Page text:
tumor cell populations, once tumor heterogeneity
and tumor-immune system interactions are considered as well, the rationale for an MTD type approach becomes blurry. For anti-angiogenic treatments clearly an ideal relationship between tumor
volume and carrying capacity is sought that is
realized with time-varying lower doses. Also, if
the immune system can be recruited in the fight
against cancer, then lower doses with less toxic
side effects become viable as it is the case in the
mathematical models described above. All these
observations lead to the conclusion that alternative drug administration schedules that have been
considered in medical practice such as chemoswitch protocols and metronomic chemotherapy
at a minimum should be seriously considered. In
certain stages of the disease, mathematical models strongly support the hypothesis that “more
is not necessarily better” put forward in the
medical literature [5, 27]. Clearly, there still remain many questions to be answered how exactly
therapy protocols should be designed in order
to optimize the effects of treatment in the sense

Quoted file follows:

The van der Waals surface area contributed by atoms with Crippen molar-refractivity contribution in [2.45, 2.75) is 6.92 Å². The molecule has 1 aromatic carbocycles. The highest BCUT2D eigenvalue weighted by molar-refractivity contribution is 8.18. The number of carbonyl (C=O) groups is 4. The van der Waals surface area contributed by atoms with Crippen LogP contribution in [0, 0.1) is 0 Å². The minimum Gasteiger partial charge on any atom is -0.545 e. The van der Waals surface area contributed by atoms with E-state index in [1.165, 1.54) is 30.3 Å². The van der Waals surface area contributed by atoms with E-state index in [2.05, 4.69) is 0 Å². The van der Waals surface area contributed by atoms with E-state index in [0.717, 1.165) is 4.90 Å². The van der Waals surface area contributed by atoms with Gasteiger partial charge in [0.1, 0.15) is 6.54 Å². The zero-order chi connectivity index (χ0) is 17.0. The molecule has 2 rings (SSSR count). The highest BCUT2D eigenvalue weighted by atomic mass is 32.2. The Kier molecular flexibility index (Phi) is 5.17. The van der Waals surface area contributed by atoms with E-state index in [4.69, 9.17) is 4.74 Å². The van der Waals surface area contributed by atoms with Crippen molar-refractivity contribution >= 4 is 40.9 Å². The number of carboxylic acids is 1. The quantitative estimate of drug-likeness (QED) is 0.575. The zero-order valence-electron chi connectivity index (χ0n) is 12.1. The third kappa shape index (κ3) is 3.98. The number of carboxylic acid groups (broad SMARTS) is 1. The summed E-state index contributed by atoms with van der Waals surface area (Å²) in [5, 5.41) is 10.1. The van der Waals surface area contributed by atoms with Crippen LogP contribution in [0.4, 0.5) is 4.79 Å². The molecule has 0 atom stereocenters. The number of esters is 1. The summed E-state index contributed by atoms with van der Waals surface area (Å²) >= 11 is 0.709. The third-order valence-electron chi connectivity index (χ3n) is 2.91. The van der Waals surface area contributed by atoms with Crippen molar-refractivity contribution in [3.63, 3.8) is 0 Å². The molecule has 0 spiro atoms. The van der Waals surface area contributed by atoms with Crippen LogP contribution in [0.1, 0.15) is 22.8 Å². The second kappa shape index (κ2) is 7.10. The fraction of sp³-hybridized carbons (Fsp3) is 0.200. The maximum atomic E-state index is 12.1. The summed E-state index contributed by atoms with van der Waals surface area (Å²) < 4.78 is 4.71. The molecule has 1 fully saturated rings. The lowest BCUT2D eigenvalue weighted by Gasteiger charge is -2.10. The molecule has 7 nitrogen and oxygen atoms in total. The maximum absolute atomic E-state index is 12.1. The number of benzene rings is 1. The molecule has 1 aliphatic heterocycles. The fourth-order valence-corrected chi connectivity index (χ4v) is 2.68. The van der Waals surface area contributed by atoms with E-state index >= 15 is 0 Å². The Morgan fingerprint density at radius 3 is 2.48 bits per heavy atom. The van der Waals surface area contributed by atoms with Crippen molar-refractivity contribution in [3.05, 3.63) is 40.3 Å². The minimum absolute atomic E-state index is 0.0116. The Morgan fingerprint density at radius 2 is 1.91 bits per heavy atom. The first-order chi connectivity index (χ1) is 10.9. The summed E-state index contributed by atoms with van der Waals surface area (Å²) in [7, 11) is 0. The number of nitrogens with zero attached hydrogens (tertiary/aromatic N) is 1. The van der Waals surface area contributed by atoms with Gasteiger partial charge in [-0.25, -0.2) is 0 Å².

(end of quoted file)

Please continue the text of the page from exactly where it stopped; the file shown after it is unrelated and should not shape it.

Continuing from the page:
of dose rates, frequency and also of sequencing
if multiple drugs are involved. The analysis of
minimally parameterized mathematical models
like they were discussed in this paper allows to
give qualitative insights that, with their rather
robust conclusions, provide a theoretical basis
for evaluation of classical and novel treatment
strategies in the war on cancer.
Acknowledgment This material is based upon work supported by the National Science Foundation under collaborative research Grants Nos. DMS 1311729/1311733. Any
opinions, findings, and conclusions or recommendations
expressed in this material are those of the author(s) and do
not necessarily reflect the views of the National Science
Foundation.
222
References
1. André N, Padovani L, Pasquier E (2011) Metronomic
scheduling of anticancer treatment: the next generation of multitarget therapy? Future Oncol 7(3):385–
394
2. Benzekry S, Hahnfeldt P (2013) Maximum tolerated
dose versus metronomic scheduling in the treatment
of metastatic cancers. J Theor Biol 335:233–244
3. Billy F, Clairambault J, Fercoq O (2012) Optimisation of cancer drug treatments using cell population
dynamics. In: Ledzewicz U, Schättler H, Friedman A,
Kashdan E (eds) Mathematical methods and models
in biomedicine. Springer, New York, pp 265–309
4. Friedman A (2012) Cancer as multifaceted disease.
Math Model Nat Phenom 7:1–26